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Higher Education in California: Increasing Equity and Diversity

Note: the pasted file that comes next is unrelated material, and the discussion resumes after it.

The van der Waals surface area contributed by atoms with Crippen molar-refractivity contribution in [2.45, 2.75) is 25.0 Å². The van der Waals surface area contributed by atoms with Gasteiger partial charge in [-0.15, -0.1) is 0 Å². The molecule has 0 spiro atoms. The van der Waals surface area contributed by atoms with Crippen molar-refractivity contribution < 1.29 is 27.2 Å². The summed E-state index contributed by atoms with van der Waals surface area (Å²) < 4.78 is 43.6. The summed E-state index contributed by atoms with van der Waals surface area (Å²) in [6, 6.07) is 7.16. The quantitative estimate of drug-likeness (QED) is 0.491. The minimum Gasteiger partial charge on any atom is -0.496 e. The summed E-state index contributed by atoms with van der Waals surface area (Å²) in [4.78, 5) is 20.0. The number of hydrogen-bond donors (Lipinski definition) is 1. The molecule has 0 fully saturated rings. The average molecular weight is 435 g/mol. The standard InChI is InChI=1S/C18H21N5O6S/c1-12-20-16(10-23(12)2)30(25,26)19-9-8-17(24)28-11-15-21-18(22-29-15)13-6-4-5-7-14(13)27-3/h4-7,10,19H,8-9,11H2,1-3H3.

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To avoid or at least minimize this gap, California needs to increase the number of underrepresented students who graduate from college. It has been well documented that expanding access to college can promote upward social and economic mobility. Many Californians are aware of this: a December 2016 PPIC Statewide Survey found that most Latino, African American, and lower-income adults believe that a college education is necessary for success, compared to fewer than half of Asian, white, and higher-income adults. In recent years, the number of bachelor’s degrees awarded to underrepresented students has been increasing, but it remains relatively low—and these students continue to have lower odds of obtaining college degrees than their wealthier, well-represented peers. Policymakers and higher education institutions should work to increase these odds by creating meaningful opportunities for college access and success. LATINO AND LOW-INCOME CALIFORNIANS ARE ESPECIALLY LIKELY TO VIEW COLLEGE AS NECESSARY FOR SUCCESS 100 80 32% 47% 49% 63% 60 % 40 67% 52% 49% 20 36% 39% 56% 60% 43% Many ways to succeed without college College is necessary 0 Latino African American Asian American White Low income High income (<$40K)* ($80K+)* SOURCE: PPIC Statewide Survey: Californians and Higher Education, December 2016. NOTES: Percentages may not add to 100 due to rounding and omission of small shares of “don’t know” answers. * Annual household income. Access to college remains uneven Financial aid makes college possible for many low-income students. However, there are still large differences in the enrollment of underrepresented students across institutions. •• Community colleges are an important access point for underrepresented students. Overall increases in enrollment have been driven primarily by two-year colleges. Latinos and African Americans comprise more than half of the student population at the California Community Colleges (CCC) and for-profit two-year schools. By contrast, these groups comprise about one in four students enrolled at the University of California (UC) and private nonprofit colleges. Compared to other four-year colleges, California State University (CSU) serves a diverse population, with Latinos and African Americans together making up about half of all students. Low-income enrollment is similarly distributed. About two-thirds of students at California’s community colleges and private for-profit two-year schools are from the lowest-income families (those with annual incomes under $30,000). By contrast, about a third of students at UC and fewer than a quarter of students at private nonprofits come from the state’s lowest-income families. COMMUNITY COLLEGES ENROLL THE HIGHEST SHARES OF LOW-INCOME STUDENTS 100 80 60 % 40 $110K+ $75–110K $48–75K $30–48K <$30K 20 0 CCC CSU UC Private nonprofit four-year SOURCE: Integrated Postsecondary Education Data System (IPEDS) 2015 data release. Private for-profit four-year •• Grant aid makes college possible for many low-income Californians. A 2016 PPIC Statewide Survey found that 85 percent of Californians are concerned about college affordability— but lower-income families are less likely than their higher-income counterparts to see it as a big problem (50% vs. 63%). Tuition at public institutions for students from low-income—and even many middle-income—families can be covered by a combination of federal, state, and institutional grants. Community college tuition for low-income residents is fully covered by fee waivers from the state’s board of governors. However, many low-income students and their families struggle to cover other expenses, such as housing, health care, and child care. •• State policy changes have facilitated college access for undocumented Californians. A recent PPIC report noted that more than 200,000 immigrants in California have benefited from the federal Deferred Action for Childhood Arrivals (DACA) program. DACA and the California Dream Act offer undocumented students in-state tuition, state financial aid, work permits, driver’s licenses, and other supports. Amid uncertainty about federal immigration policies and enforcement, California’s public higher education systems have advocated for the continuation of the DACA program. Completion gaps persist Increasing the number of underrepresented students with bachelor’s degrees will be key to closing the 1.1 million degree gap projected by 2030. Graduation rates are slowly increasing among underrepresented students, but these rates are still relatively low. Where these students go to college is a major factor in whether they obtain a degree. •• The share of bachelor’s degrees awarded to Latino and African American students is growing. The proportion of bachelor’s degrees awarded to Latinos and African Americans by public universities has been rising since 2010—as of 2015, it had increased from 27 percent to 38 percent at CSU and from 16 percent to 25 percent at UC. The improvement in completion has coincided with increased access to and spending on student services—suggesting that additional programs and services for underrepresented students could further narrow attainment gaps. Still, there are gaps between enrollment and completion—especially at CSU, where Latinos and African Americans represented 49 percent of students but accounted for only 38 percent of degrees awarded in 2015. PPIC.ORG •• Graduation rates for underrepresented students vary across the systems. The lowest graduation rates for Latinos and African Americans are at community colleges and private for-profit institutions: no more than 25 percent earn a degree or certificate or transfer to a four-year school. Graduation rates for African American and Latino students are highest at UC (73% and 77%, respectively) and private nonprofits (58% and 65%, respectively). Across the systems, low-income students graduate at higher rates at UC and private nonprofits. UC schools and many private nonprofit colleges have highly selective admission processes and tend to provide relatively high levels of student support. •• Community colleges could provide more cost-effective pathways to bachelor’s degrees. Students who complete enough units at a community college are eligible to transfer to a four-year university. In 2015–16, transfers from community colleges earned more than half of the bachelor’s degrees awarded by CSU and more than a quarter of those awarded by UC. However, students who begin at two-year institutions are much less likely to earn bachelor’s degrees than those who start at four-year universities. One major barrier is that not all community college credits are transferrable to a four-year university; many students spend time and money “re-earning” credits after they have transferred. The new Associate Degree for Transfer takes a step in the right direction—it guarantees that students earning 60 community college credits can transfer to any CSU campus; once they’ve transferred, they need to earn 60 additional credits in order to receive a bachelor’s degree. Limited college prep resources and high remediation rates are major barriers Lower-income students often go to K–12 schools with relatively limited college preparatory curricula. These students are more likely to be declared unprepared for college-level coursework. •• Underrepresented students need greater access to college preparatory resources. Less than one-third of Latino and African American students graduate from high school having completed a–g coursework, which is a prerequisite for admission to a public four-year college, compared to 52 percent of white students and 70 percent of Asian students. Underrepresented students are also more likely to attend schools with weak college prep resources, such as advising, mentoring, and test preparation. Federal, state, and local initiatives can fill an important gap by informing students and their families about college preparation, enrollment, and success. Outreach efforts should begin in middle school so that these students have the opportunity to become prepared for college. •• Remediation rates are especially high among Latino and African American students. Overall, 80 percent of students entering community college and 38 percent of those entering CSU are deemed in need of remediation in one or more subjects. Remediation rates for Latinos and African Americans are nearly 10 percentage points higher. Emerging research suggests that the use of standardized tests for placement—which have historically been widely used for placement at CSU and the community colleges—has contributed to these gaps. At the community college level, placement policies that include academic measures such as high school transcripts alongside or in place of test scores have begun to reduce remediation rates among underrepresented students. Looking ahead The share of California’s population with historically low educational attainment is growing, but the state’s economy increasingly demands skilled workers. If current trends continue, California will face a large skills gap—and economic inequality will continue to rise. But the state can take steps to increase access to and graduation from college among traditionally underrepresented groups. Reform remediation policies. As CSU and the community colleges seek to improve student outcomes and address equity gaps, they are rethinking remedial placement and programming. In addition to placement policies that look at prior academic achievement alongside or in place of standardized test scores, colleges are considering programmatic changes. Accelerating the remediation process and aligning it more closely with college-level requirements and allowing students to enroll in college-level courses with corequisite support have shown promise. It will be important to assess whether and how the impact of these policies can be sustained over time. PPIC.ORG Increase transfer rates from community colleges to four-year universities. Given that African American and Latino students enter community colleges at relatively high rates, efforts to improve college access and completion among the groups need to address the challenges faced by students in this sector. The new Associate Degree for Transfer and the UC Transfer Pathways programs are steps in the right direction. Both programs provide a list of pre-major courses that community college students can take to prepare for specific majors at CSU or UC. The state should continue to focus on removing the barriers to transfer. Address the cost of college beyond tuition and fees. California policymakers have been responding to the rising cost of tuition and fees, but students also face costs such as room and board, books, and other educational and living expenses. Federal, state, and institutional financial aid should aim to cover the full cost of attendance so that low-income students can graduate from college and gain access to fulfilling, well-paying jobs and careers. A federal expansion of the Pell Grant program to cover summer courses as well as state and institutional initiatives to address student hunger and housing insecurity could help low-income students focus more fully on academic achievement. CONTACT A PPIC EXPERT Olga Rodriguez rodriguez@ppic.org Marisol Cuellar Mejia cuellar@ppic.org READ MORE CALIFORNIA’S HIGHER EDUCATION SYSTEM ADDRESSING CALIFORNIA’S SKILLS GAP EXPANDING COLLEGE ACCESS IMPROVING COLLEGE COMPLETION INCREASING EQUITY AND DIVERSITY INVESTING IN PUBLIC HIGHER EDUCATION MAKING COLLEGE AFFORDABLE Hans Johnson johnson@ppic.org This series is funded by the Sutton Family Fund. The PPIC Higher Education Center advances practical solutions that enhance educational opportunities for all of California’s students—improving lives and expanding economic growth across the state. The Public Policy Institute of California is dedicated to informing and improving public policy in California through independent, objective, nonpartisan research. We are a public charity. We do not take or support positions on any ballot measure or on any local, state, or federal legislation, nor do we endorse, support, or oppose any political parties or candidates for public office. Research publications reflect the views of the authors and do not necessarily reflect the views of our funders or of the staff, officers, advisory councils, or board of directors of the Public Policy Institute of California. Public Policy Institute of California 500 Washington Street, Suite 600 San Francisco, CA 94111 T 415.291.4400 F 415.291.4401 P P I C . O R G / H I G H E R - E D U C AT I O N PPIC Sacramento Center Senator Office Building 1121 L Street, Suite 801 Sacramento, CA 95814 T 916.440.1120 F 916.440.1121" } ["___content":protected]=> string(158) "